Supreme Court: NI and Scotland have no power to stop or put conditions on the UK leaving the EU…

Something of a 101 in the British Constitution for a Government that foolishly in my view tried to challenge the primary position of the Westminster Parliament.

For more local interest, here’s the relevant section of that judgement from the UK Supreme relating to Northern Ireland and the devolved regions:

  • The devolution Acts were passed by Parliament on the assumption that the UK would be a member of the EU, but they do not require the UK to remain a member. Relations with the EU and other foreign affairs matters are reserved to UK Government and parliament, not to the devolved institutions. Withdrawal from the EU will alter the competence of the devolved institutions, and remove the responsibilities to comply with EU law. [129-130].
  • In view of the decision of the majority of the Justices that primary legislation is required for the UK to withdraw from the EU, it is not necessary for the court to decide if the NIA imposes a discrete requirement for such legislation [132].
  • The decision to withdraw from the EU is not a function carried out by the Secretary of State for Northern Ireland in relation to Northern Ireland within the meaning of section 75 NIA. Moreover, section 1 NIA, which gave the people of Northern Ireland the right to determine whether to remain part of the UK or to become part of a united Ireland, does not regulate any other change in the constitutional status of Northern Ireland [133-135].
  • As to the application of the Sewel Convention to the decision to withdraw from the EU given the effect on the devolved competences, the Convention operates as a political constraint on the activity of the UK Parliament. It therefore plays an important role in the operation of the UK constitution. But the policing of its scope and operation is not within the constitutional remit of the courts. The devolved legislatures do not have a veto on the UK’s decision to withdraw from the EU [136-151].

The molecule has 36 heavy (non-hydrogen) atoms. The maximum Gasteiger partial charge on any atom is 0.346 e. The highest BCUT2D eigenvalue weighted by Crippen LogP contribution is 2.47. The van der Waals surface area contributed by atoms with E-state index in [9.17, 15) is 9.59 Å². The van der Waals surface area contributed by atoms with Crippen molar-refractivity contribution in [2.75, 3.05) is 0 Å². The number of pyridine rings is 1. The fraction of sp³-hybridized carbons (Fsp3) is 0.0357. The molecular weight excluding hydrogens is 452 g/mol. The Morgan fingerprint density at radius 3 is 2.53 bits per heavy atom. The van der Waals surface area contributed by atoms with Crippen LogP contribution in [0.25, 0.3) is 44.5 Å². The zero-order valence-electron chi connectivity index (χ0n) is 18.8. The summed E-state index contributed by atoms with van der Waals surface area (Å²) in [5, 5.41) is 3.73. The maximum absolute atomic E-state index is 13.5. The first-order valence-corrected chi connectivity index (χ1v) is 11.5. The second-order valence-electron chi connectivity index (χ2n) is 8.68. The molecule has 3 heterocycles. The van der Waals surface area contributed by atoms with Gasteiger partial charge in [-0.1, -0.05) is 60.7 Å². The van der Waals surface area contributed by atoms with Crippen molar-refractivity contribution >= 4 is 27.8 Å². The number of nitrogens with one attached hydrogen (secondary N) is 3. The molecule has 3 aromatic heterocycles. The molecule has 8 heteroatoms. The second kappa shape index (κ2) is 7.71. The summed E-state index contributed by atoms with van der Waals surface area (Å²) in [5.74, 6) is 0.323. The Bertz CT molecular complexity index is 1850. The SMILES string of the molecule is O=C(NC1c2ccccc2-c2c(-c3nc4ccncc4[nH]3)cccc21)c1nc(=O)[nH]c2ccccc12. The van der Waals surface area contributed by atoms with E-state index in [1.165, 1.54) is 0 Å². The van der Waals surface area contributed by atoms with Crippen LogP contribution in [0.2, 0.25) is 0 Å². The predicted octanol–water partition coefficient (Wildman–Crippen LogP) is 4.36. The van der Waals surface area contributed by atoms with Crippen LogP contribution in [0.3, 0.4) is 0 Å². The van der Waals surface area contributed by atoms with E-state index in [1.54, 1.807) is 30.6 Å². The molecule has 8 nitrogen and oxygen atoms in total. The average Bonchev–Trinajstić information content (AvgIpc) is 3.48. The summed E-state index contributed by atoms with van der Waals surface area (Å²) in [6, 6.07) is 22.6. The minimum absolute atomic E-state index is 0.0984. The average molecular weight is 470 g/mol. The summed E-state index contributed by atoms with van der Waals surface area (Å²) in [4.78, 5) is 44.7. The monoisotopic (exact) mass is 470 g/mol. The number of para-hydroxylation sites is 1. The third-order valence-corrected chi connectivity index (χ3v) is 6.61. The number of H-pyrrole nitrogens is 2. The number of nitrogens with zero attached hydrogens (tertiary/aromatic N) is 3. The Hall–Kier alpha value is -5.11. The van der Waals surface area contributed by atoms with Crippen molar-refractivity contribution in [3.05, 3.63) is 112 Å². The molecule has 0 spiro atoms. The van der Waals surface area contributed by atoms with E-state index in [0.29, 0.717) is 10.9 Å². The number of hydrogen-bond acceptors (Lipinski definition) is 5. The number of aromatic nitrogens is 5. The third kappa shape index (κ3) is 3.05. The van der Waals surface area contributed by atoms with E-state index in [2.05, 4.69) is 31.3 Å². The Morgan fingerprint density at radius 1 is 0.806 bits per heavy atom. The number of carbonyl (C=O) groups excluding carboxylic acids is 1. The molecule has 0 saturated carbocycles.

For breadth, here’s the judgement of the two out eight dissenting judges:

  • Lord Reed, with whom Lord Carnwath and Lord Hughes agree, considers that the effect which Parliament has given to EU law under the ECA is inherently conditional on the application of the EU treaties to the UK and therefore on the UK’s membership of the EU. The ECA does not impose any requirement or manifest any intention in respect of the UK’s membership of the EU. It does not therefore affect the Crown’s exercise of prerogative powers in respect of UK membership [177].
  • Lord Carnwath observes that service of notice under Article 50(2) will not itself change any laws or affect any rights but is merely the start of an essentially political process of negotiating and decisionmaking within the framework of that article. The Government will be accountable to Parliament for those negotiations and the process cannot be completed without the enactment by Parliament of primary legislation in some form [259].